There is a fine line between encouraging intrapreneurial spirit and inspiring the next wave of entrepreneurs. How can business leaders retain intrapreneurs without stifling their ambition?
It’s no secret that enabling intrapreneurs creates exponential growth within business. But when corporate culture consists of rigid processes that don’t flex for innovation, intrapreneurs can become frustrated and disillusioned, eventually departing to apply their skills to entrepreneurial ventures.
An entrepreneurial stepping stone?
Logan Naidu, entrepreneur, CEO and Founder of Dartmouth Partners, was unwilling to settle for the corporate "status quo" setting his sights on disrupting the recruitment consultancy market. Naidu’s Dartmouth Partners, who connect rising stars and future leaders with top-level companies, believes the exodus of intrapreneurs is gaining momentum due to the numerous entrepreneurial avenues available, "I think there will always be fear, but nowadays the barriers to doing something or doing your own thing are so low."
The safe option?
However Richard Edwards, entrepreneur, CEO and Founder of Native Consultancy, a PR and Marketing company delivering revolutionary communication models to their clients, believes intrapreneurs are staying put, "my perception is that unlike someone who starts their own business, they’re not the kind of people who would put their house and life on the line to make a business work."
Intrapreneurs can be accused of wrapping themselves in corporate cotton wool, unwilling to take the risks entrepreneurs face daily. However many intrapreneurs develop their ideas outside work and rarely for remuneration, opting only for the opportunity to change business practice. Granted, a guaranteed salary takes the edge off an initiative’s success or failure, but extracurricular innovation outside their job description and risking their reputation within the corporate ecosystem, show a commitment to avoid the safe option at any cost.
Backing the intrapreneur
Barclays social intrapreneurs – a socially conscious strand of the movement - David Spears and Tim Heard’s belief in the intrapreneurial journey is encouraged through Barclays annual Intrapreneur Challenge. Ideas are pitched to 60 MDs across the company in a Dragons Den style scenario. Spears and Heard’s idea, an initiative allowing socially conscious customers to make a difference with their spare change, created exposure for themselves and won £50K in development funding from Barclays.
The two regard intrapreneurs as the "Trojan horse" within a large corporate, waiting for their moment to affect greater change whilst accessing an already established customer base. With roughly 20 million Barclays current account holders at their change making finger tips, the opportunity to scale an idea to a much larger audience is an advantage the two intrapreneurs are not keen to surrender.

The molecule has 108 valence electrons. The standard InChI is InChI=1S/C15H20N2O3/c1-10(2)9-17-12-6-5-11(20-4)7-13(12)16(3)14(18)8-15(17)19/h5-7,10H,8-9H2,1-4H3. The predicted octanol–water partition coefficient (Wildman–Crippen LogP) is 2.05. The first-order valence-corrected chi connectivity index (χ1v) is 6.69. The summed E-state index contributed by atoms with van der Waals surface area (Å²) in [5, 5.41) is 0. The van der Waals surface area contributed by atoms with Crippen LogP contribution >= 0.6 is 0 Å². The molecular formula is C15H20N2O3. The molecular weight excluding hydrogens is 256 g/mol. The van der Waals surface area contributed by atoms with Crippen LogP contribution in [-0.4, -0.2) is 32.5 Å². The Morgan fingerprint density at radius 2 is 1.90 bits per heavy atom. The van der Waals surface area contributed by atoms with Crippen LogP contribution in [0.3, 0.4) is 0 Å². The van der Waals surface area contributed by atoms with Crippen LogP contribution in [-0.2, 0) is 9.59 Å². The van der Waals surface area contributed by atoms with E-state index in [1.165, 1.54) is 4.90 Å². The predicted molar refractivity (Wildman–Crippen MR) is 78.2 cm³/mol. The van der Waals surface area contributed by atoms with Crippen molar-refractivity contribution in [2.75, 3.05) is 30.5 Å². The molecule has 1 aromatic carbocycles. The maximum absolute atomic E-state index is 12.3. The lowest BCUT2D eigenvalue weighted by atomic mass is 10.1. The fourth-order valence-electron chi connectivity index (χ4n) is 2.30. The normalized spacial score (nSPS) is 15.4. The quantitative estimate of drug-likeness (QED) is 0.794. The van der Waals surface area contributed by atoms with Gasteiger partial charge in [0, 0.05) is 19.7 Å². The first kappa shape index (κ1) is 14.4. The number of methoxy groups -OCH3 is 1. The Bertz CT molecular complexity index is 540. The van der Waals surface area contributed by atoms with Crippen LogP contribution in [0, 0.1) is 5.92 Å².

"For a start-up business to be able to market to that amount of people straight away, that’s impossible. We’ve got the advantage of a large customer base and when you actually get something through you’re able to talk to a lot more people about it, a lot sooner," says Spears, "I think Barclays is quite far ahead” in their willingness to bring an intrapreneurial project together, but not everyone has "got it completely figured out."
Retaining the intrapreneur
"Half of being an intrapreneur is being frustrated, but it’s about how you deal with the frustration and setbacks," says Heard, who along with Spears and the backing of Barclays, launched the Circle of Intrapreneurs to offer advice to other millennial intrapreneurs when these internal road blocks occur.
Even Naidu admits that now his consultancy is growing – the company has just opened a second office in Frankfurt – it’s a fine line to walk between creating an effective work culture and hindering intrapreneurial ambition, "you have to put processes into the business, you have to put structure in, but that can be stifling. You’ve got to try to balance both."
"Keep backing it and keep looping around people who are obstacles," says Heard, "build a group of senior cheerleaders because eventually you’ll find the right people that like it." When you work to the paradigm "do good, do well," it’s hard not to break out the pom poms for all social intrapreneurs and their enablers.
Setting the intrapreneur free
In an unexpected twist, Edwards welcomes and even encourages the intrapreneur departure, "I would define the success of an intrapreneur not only by the financial results, but whether that person upped and left to start another business – if they didn’t I’d be thinking I could have hired someone with more fire in their belly who could have done better."
If elasticity exists within the corporate structure, intrapreneurs have the freedom to innovate and drive change within their corporate bubble, rather than acting on their entrepreneurial desire. However, perhaps, business leaders should encourage the "fire in the belly" determination of the intrapreneur-come-entrepreneur and welcome their departure. After all, profiting from socially conscious innovation, creating an ecosystem where new initiatives thrive and inspiring a generation of change makers within their company to step up to the intrapreneurial plate, they might be better for the experience.